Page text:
A big blue glob of sound hangs over the DSG precinct with the cool of blue branded banners. The Standard Bank Jazz Festival just kicked off and this part of Grahamstown has been christened #JazzTown.
There’s a hallowed gathering of youth wearing dreams of stardom on their sleeves. Many walk with extra limb – shimmering trumpets and saxes that sparkle with the hope in their hearts. A mix of vicious competition and empathetic brotherhood mark each of their genial faces. By the time you read this, the best among them will have been chosen to form part of the Standard Bank National Youth Jazz Band, and the National School’s Big Band.
At lunch hour, which many casually ignore in deference to more ethereal feeding, I’m huddled among them in the DSG Auditorium to see Carlo Mombelli, take them through his difficult charts. As this year’s conductor of the National Youth Jazz Band, he has prepared some of his angular compositions for the nervous gathering of hopefuls. They take turns playing in different formations. At every turn, he screams out: new drummer, or new bass player, change horn section. They comply and play like their very lives are at stake. “I’m interested in people who can tell a story with their instruments,” says the soft spoken, Mombelli. “If you can play one note that can touch a spirit, to me that’s more important than a million notes that mean nothing.” A new spell is loosed upon the horde.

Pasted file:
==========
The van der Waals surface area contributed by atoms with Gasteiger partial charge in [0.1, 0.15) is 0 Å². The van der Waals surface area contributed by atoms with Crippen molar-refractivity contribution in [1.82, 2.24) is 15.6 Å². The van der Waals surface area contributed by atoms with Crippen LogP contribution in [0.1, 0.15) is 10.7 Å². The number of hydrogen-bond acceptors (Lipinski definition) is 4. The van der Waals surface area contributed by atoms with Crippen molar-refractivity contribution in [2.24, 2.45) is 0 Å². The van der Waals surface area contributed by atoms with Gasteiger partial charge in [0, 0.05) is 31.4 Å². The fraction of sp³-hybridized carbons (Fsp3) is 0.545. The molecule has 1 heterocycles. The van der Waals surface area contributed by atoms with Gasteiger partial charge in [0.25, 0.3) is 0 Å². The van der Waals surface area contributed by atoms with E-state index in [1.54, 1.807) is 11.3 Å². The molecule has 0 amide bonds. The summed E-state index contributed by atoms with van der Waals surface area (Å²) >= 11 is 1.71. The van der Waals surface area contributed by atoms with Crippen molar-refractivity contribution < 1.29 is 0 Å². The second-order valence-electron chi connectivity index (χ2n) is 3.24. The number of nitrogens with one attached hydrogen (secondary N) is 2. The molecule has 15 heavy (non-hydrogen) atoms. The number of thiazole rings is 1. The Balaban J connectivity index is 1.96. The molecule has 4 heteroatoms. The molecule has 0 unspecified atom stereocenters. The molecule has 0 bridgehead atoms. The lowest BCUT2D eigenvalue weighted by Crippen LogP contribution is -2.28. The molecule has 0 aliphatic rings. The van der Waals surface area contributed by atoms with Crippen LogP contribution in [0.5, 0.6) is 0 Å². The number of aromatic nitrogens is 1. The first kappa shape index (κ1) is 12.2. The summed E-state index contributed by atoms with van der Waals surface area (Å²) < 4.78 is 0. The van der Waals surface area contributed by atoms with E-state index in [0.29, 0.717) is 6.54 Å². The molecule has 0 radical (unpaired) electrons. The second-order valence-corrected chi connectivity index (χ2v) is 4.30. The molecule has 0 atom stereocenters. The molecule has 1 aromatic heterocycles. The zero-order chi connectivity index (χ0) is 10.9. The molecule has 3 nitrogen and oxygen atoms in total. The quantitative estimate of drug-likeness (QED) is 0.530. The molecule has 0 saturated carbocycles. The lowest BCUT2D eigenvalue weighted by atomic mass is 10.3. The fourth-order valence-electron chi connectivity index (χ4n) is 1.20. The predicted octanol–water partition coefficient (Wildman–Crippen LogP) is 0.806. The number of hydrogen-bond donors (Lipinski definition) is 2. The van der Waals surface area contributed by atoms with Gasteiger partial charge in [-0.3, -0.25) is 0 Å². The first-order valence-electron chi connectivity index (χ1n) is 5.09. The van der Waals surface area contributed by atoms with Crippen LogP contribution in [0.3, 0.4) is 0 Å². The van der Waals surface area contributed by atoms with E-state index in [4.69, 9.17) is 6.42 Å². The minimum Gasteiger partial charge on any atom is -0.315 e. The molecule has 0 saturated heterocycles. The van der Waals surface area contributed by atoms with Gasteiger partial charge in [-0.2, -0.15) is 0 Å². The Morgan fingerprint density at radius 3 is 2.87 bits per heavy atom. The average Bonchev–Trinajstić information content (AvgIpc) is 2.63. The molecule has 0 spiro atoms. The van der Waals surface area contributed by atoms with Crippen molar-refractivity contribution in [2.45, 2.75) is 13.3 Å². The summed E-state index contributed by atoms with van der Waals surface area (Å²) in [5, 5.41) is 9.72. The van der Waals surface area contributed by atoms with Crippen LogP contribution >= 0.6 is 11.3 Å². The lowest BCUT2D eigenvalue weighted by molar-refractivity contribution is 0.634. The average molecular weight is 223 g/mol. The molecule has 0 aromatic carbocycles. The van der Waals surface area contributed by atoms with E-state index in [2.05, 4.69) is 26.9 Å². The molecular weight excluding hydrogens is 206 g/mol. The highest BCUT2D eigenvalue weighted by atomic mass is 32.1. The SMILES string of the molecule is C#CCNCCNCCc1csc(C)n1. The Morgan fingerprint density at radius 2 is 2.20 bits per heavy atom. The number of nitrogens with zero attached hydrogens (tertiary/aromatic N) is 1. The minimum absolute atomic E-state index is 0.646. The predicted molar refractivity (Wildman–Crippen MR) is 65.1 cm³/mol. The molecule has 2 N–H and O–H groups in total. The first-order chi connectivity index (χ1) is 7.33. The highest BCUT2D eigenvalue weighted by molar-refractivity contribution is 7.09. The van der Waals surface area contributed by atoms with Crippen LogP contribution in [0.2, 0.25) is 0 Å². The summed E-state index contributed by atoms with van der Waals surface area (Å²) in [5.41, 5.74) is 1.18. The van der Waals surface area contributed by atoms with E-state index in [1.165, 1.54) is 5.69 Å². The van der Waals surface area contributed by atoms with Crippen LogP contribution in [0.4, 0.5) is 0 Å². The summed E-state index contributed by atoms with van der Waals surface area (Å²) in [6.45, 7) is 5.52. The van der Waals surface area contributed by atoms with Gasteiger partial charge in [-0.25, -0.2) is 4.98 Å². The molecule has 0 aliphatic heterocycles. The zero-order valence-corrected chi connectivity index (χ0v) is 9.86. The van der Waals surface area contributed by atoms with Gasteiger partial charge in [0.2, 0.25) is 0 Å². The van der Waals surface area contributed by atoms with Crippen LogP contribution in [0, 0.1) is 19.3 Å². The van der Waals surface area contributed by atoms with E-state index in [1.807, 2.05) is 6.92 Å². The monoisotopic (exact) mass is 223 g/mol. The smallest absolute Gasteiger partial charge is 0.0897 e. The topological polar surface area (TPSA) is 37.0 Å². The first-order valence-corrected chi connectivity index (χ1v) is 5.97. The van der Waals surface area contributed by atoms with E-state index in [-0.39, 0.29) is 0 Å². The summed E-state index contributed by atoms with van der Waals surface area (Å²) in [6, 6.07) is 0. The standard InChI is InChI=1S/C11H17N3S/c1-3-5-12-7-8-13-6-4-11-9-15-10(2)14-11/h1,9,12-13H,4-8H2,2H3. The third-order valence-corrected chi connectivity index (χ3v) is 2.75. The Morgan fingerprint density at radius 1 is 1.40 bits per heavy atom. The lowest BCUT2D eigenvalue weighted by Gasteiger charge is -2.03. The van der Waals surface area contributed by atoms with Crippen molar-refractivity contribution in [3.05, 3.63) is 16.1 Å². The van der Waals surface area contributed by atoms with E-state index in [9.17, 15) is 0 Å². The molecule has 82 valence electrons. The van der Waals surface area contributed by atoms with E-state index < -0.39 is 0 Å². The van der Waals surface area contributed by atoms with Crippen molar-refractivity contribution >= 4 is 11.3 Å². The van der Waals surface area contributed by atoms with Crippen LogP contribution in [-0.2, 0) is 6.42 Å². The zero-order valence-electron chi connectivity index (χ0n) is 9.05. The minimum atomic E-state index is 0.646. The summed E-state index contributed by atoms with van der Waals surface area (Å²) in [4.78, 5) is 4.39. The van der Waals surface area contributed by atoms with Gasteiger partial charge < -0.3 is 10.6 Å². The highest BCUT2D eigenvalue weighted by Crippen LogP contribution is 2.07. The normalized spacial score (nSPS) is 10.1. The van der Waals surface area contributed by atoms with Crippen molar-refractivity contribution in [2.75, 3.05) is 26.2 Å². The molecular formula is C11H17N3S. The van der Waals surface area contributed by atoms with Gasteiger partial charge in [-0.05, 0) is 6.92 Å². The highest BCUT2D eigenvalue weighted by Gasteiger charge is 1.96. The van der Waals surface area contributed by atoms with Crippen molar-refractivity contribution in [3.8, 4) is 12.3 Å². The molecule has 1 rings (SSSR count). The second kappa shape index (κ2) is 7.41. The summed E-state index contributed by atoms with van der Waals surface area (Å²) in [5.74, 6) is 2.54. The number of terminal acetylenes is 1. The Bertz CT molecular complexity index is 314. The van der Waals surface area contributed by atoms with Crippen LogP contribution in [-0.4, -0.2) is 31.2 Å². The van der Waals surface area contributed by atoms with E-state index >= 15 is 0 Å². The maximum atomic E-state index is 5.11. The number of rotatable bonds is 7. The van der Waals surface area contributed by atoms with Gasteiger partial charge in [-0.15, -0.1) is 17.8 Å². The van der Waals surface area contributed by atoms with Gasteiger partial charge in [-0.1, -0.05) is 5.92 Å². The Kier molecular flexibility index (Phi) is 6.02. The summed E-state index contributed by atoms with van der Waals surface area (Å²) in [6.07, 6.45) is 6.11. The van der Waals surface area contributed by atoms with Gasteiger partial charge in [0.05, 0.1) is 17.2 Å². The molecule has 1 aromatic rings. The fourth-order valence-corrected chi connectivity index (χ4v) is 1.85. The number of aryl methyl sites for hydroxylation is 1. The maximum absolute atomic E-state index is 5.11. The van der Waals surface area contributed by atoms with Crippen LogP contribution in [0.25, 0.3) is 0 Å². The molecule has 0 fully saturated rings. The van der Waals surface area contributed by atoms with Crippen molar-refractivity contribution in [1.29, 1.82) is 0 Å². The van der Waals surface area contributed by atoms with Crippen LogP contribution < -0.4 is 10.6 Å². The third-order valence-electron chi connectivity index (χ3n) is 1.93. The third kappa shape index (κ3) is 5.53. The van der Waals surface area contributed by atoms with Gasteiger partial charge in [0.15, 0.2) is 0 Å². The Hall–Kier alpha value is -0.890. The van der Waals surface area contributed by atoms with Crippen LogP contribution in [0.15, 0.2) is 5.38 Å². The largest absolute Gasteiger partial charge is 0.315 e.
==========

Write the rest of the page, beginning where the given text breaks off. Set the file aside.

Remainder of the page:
Later in the day, with the ring and chime of month-end coins giving a spring to their steps as they strut the streets of Grahamstown, more jazz lovers arrive in #JazzTown for drinks and dance. Sakhile Moleshe’s Soul Housing Project is the first gig on the bill. Their brand of jazz is as vibrant, youthful and promiscuous in its genre bending approach. Moleshe is at once a conductor, rapper and singer, even dancing mascot for the band. “Beautiful,” is the word issued by every second pair of lips.
Next up Brazilian outfit, Trio Corrente ascends to the stage with an equally charged but different set of tricks. They take apart familiar tunes to explore and experiment with intricacy. Tricky time signatures, sharp chord changes are the order of business. The audience is savvy. The only recognisable feature of a familiar tune, Girl from Ipanema is the head, which few attempt to hum along with the band. Then we are taken on a joyous journey through polyrhythm and complex harmony. This is serious music. However, the band’s capacity for clever comedy is a reminder that jazz is actually fun. By the time Claude Cozens take to the field jazz lovers are ready for a kind of ascension, and are moved. What a joy!!